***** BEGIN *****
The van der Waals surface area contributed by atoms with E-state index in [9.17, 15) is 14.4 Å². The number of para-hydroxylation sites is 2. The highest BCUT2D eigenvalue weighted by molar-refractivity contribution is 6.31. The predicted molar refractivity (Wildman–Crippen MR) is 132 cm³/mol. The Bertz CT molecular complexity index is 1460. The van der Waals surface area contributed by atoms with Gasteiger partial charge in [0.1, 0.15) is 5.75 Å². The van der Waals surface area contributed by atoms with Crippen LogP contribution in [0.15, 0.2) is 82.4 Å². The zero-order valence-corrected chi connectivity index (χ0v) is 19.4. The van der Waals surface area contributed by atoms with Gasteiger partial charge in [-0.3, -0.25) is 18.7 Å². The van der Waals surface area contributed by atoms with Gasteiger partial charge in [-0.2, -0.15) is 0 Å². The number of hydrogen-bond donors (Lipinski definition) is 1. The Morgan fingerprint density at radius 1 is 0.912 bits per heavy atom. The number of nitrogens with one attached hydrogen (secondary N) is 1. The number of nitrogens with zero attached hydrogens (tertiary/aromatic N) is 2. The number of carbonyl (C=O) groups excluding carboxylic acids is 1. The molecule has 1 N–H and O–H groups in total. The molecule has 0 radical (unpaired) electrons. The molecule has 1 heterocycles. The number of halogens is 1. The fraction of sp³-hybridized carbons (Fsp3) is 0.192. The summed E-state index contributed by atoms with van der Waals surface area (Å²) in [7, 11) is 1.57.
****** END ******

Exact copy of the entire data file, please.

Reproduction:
The van der Waals surface area contributed by atoms with E-state index in [9.17, 15) is 14.4 Å². The number of para-hydroxylation sites is 2. The highest BCUT2D eigenvalue weighted by molar-refractivity contribution is 6.31. The predicted molar refractivity (Wildman–Crippen MR) is 132 cm³/mol. The Bertz CT molecular complexity index is 1460. The van der Waals surface area contributed by atoms with Gasteiger partial charge in [0.1, 0.15) is 5.75 Å². The van der Waals surface area contributed by atoms with Crippen LogP contribution in [0.15, 0.2) is 82.4 Å². The zero-order valence-corrected chi connectivity index (χ0v) is 19.4. The van der Waals surface area contributed by atoms with Gasteiger partial charge in [-0.3, -0.25) is 18.7 Å². The van der Waals surface area contributed by atoms with Gasteiger partial charge in [-0.2, -0.15) is 0 Å². The number of hydrogen-bond donors (Lipinski definition) is 1. The Morgan fingerprint density at radius 1 is 0.912 bits per heavy atom. The number of nitrogens with one attached hydrogen (secondary N) is 1. The number of nitrogens with zero attached hydrogens (tertiary/aromatic N) is 2. The number of carbonyl (C=O) groups excluding carboxylic acids is 1. The molecule has 1 N–H and O–H groups in total. The molecule has 0 radical (unpaired) electrons. The molecule has 1 heterocycles. The number of halogens is 1. The fraction of sp³-hybridized carbons (Fsp3) is 0.192. The summed E-state index contributed by atoms with van der Waals surface area (Å²) in [7, 11) is 1.57.